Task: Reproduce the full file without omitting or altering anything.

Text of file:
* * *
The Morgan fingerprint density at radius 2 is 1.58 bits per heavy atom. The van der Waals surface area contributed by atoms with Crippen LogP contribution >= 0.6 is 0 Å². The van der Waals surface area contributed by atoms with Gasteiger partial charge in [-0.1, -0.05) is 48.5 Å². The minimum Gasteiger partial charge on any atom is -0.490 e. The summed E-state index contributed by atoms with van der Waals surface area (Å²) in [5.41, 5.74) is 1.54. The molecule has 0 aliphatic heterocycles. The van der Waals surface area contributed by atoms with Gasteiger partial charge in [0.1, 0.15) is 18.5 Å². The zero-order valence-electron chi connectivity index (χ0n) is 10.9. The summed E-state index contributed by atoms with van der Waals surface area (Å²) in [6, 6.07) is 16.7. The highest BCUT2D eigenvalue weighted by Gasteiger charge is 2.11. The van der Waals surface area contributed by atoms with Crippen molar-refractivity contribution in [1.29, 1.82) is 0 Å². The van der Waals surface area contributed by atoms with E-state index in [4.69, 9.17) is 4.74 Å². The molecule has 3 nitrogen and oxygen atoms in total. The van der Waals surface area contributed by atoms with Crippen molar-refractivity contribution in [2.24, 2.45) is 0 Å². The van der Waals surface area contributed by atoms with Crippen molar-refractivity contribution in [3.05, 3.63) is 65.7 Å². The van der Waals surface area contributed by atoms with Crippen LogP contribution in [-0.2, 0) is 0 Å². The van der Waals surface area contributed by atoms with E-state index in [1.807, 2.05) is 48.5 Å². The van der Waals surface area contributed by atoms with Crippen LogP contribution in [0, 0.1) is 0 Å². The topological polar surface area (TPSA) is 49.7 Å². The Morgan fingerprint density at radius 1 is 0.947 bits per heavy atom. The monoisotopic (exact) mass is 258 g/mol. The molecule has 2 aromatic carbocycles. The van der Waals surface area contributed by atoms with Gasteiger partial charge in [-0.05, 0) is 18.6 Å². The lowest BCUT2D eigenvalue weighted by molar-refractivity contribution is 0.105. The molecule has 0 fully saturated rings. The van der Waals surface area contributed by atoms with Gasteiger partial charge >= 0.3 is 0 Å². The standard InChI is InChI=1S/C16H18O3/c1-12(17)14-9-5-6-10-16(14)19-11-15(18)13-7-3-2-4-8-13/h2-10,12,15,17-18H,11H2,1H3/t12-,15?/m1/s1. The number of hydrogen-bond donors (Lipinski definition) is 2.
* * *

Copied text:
The Morgan fingerprint density at radius 2 is 1.58 bits per heavy atom. The van der Waals surface area contributed by atoms with Crippen LogP contribution >= 0.6 is 0 Å². The van der Waals surface area contributed by atoms with Gasteiger partial charge in [-0.1, -0.05) is 48.5 Å². The minimum Gasteiger partial charge on any atom is -0.490 e. The summed E-state index contributed by atoms with van der Waals surface area (Å²) in [5.41, 5.74) is 1.54. The molecule has 0 aliphatic heterocycles. The van der Waals surface area contributed by atoms with Gasteiger partial charge in [0.1, 0.15) is 18.5 Å². The zero-order valence-electron chi connectivity index (χ0n) is 10.9. The summed E-state index contributed by atoms with van der Waals surface area (Å²) in [6, 6.07) is 16.7. The highest BCUT2D eigenvalue weighted by Gasteiger charge is 2.11. The van der Waals surface area contributed by atoms with Crippen molar-refractivity contribution in [1.29, 1.82) is 0 Å². The van der Waals surface area contributed by atoms with E-state index in [4.69, 9.17) is 4.74 Å². The molecule has 3 nitrogen and oxygen atoms in total. The van der Waals surface area contributed by atoms with Crippen molar-refractivity contribution in [2.24, 2.45) is 0 Å². The van der Waals surface area contributed by atoms with Crippen molar-refractivity contribution in [3.05, 3.63) is 65.7 Å². The van der Waals surface area contributed by atoms with Crippen LogP contribution in [-0.2, 0) is 0 Å². The van der Waals surface area contributed by atoms with E-state index in [1.807, 2.05) is 48.5 Å². The van der Waals surface area contributed by atoms with Crippen LogP contribution in [0, 0.1) is 0 Å². The topological polar surface area (TPSA) is 49.7 Å². The Morgan fingerprint density at radius 1 is 0.947 bits per heavy atom. The monoisotopic (exact) mass is 258 g/mol. The molecule has 2 aromatic carbocycles. The van der Waals surface area contributed by atoms with Gasteiger partial charge in [-0.05, 0) is 18.6 Å². The lowest BCUT2D eigenvalue weighted by molar-refractivity contribution is 0.105. The molecule has 0 fully saturated rings. The van der Waals surface area contributed by atoms with Gasteiger partial charge >= 0.3 is 0 Å². The standard InChI is InChI=1S/C16H18O3/c1-12(17)14-9-5-6-10-16(14)19-11-15(18)13-7-3-2-4-8-13/h2-10,12,15,17-18H,11H2,1H3/t12-,15?/m1/s1. The number of hydrogen-bond donors (Lipinski definition) is 2.